Jan. 23, 2014— -- Metro-North, the nation's second-busiest commuter railroad, was brought to a standstill for nearly two hours on Thursday night after computer problems caused signal issues system-wide, railroad officials said.
Thousands of commuters who use the railroad to points north of New York City were stranded as all trains were ordered to stop and idle at the nearest station for safety reasons, officials said. The iconic central hall at Grand Central Terminal was packed with commuters staring up at the departure boards, many of them tweeting out their frustrations to #MetroNorth.
"The entire railroad is at a standstill since 7:45 p.m. because of a power/computer problem in the control room," said Marjorie Anders, a spokeswoman for Metro-North. "All trains are stopped at the nearest station or before entering any interlocking, for safety. All trains have power, heat and light. They are troubleshooting and running temporary power."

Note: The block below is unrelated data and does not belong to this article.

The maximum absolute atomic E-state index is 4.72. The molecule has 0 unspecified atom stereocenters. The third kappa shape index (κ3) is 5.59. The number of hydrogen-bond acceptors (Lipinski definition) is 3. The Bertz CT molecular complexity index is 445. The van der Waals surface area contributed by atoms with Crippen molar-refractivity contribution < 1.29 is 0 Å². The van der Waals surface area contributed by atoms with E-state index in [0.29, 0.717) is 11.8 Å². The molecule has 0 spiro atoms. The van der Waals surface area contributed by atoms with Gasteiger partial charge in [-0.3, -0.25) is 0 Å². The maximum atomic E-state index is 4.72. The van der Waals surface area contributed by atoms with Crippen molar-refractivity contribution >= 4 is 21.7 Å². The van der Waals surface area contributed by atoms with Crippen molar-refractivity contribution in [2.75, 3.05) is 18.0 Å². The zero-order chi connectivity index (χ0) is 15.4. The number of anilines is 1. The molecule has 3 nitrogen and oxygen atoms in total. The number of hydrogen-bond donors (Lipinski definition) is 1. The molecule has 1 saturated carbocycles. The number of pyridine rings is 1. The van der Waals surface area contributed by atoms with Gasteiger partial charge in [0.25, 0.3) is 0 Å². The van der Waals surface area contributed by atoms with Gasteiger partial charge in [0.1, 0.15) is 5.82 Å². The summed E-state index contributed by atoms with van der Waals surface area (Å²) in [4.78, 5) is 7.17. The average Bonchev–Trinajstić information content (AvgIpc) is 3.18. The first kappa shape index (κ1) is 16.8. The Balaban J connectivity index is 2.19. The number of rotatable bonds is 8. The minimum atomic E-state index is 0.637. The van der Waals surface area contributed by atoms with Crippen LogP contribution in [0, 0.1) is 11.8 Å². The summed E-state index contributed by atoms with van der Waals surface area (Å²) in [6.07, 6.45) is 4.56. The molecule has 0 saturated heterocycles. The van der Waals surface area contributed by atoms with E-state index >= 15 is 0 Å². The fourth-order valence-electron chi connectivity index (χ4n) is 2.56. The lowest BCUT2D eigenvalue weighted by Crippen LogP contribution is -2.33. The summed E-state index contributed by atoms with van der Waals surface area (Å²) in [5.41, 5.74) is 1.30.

Amtrak service was also disrupted between New York and New Haven, Conn., due to signal problems, Amtrak officials said.
Power was restored at about 9:40 p.m. and service was resumed, with "significant residual delays," railroad officials said.
Metro-North is the second-busiest commuter railroad in the nation, second only to its sister system, the Long Island Rail Road, both operated by the Metropolitan Transportation Authority.
On Dec. 1, a Metro-North passenger train travelling from Poughkeepsie to Grand Central derailed on a sharp curve in the Bronx, killing four people and injuring more than 60.